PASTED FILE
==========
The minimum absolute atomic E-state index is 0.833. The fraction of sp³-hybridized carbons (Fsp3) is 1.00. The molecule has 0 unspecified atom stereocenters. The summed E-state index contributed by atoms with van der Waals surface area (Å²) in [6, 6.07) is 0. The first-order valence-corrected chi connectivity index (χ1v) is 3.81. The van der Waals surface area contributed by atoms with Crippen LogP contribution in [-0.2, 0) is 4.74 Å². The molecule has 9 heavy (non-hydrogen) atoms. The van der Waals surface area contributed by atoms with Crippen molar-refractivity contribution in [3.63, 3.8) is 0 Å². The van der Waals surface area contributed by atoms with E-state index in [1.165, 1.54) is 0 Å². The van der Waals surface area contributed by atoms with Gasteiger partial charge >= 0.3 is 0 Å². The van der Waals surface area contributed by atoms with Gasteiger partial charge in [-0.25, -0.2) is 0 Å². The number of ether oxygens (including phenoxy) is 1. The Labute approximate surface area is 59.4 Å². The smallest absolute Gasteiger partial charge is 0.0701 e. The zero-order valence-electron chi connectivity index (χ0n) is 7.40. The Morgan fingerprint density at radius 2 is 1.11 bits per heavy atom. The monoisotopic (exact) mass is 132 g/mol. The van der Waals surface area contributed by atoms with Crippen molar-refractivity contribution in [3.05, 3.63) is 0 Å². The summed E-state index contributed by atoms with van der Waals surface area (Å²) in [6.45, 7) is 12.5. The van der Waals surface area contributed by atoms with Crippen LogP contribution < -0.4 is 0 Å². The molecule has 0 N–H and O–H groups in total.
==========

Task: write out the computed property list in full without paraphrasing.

The minimum absolute atomic E-state index is 0.833. The fraction of sp³-hybridized carbons (Fsp3) is 1.00. The molecule has 0 unspecified atom stereocenters. The summed E-state index contributed by atoms with van der Waals surface area (Å²) in [6, 6.07) is 0. The first-order valence-corrected chi connectivity index (χ1v) is 3.81. The van der Waals surface area contributed by atoms with Crippen LogP contribution in [-0.2, 0) is 4.74 Å². The molecule has 9 heavy (non-hydrogen) atoms. The van der Waals surface area contributed by atoms with Crippen molar-refractivity contribution in [3.63, 3.8) is 0 Å². The van der Waals surface area contributed by atoms with E-state index in [1.165, 1.54) is 0 Å². The van der Waals surface area contributed by atoms with Gasteiger partial charge >= 0.3 is 0 Å². The van der Waals surface area contributed by atoms with Gasteiger partial charge in [-0.25, -0.2) is 0 Å². The number of ether oxygens (including phenoxy) is 1. The Labute approximate surface area is 59.4 Å². The smallest absolute Gasteiger partial charge is 0.0701 e. The zero-order valence-electron chi connectivity index (χ0n) is 7.40. The Morgan fingerprint density at radius 2 is 1.11 bits per heavy atom. The monoisotopic (exact) mass is 132 g/mol. The van der Waals surface area contributed by atoms with Crippen molar-refractivity contribution in [3.05, 3.63) is 0 Å². The summed E-state index contributed by atoms with van der Waals surface area (Å²) in [6.45, 7) is 12.5. The van der Waals surface area contributed by atoms with Crippen LogP contribution < -0.4 is 0 Å². The molecule has 0 N–H and O–H groups in total.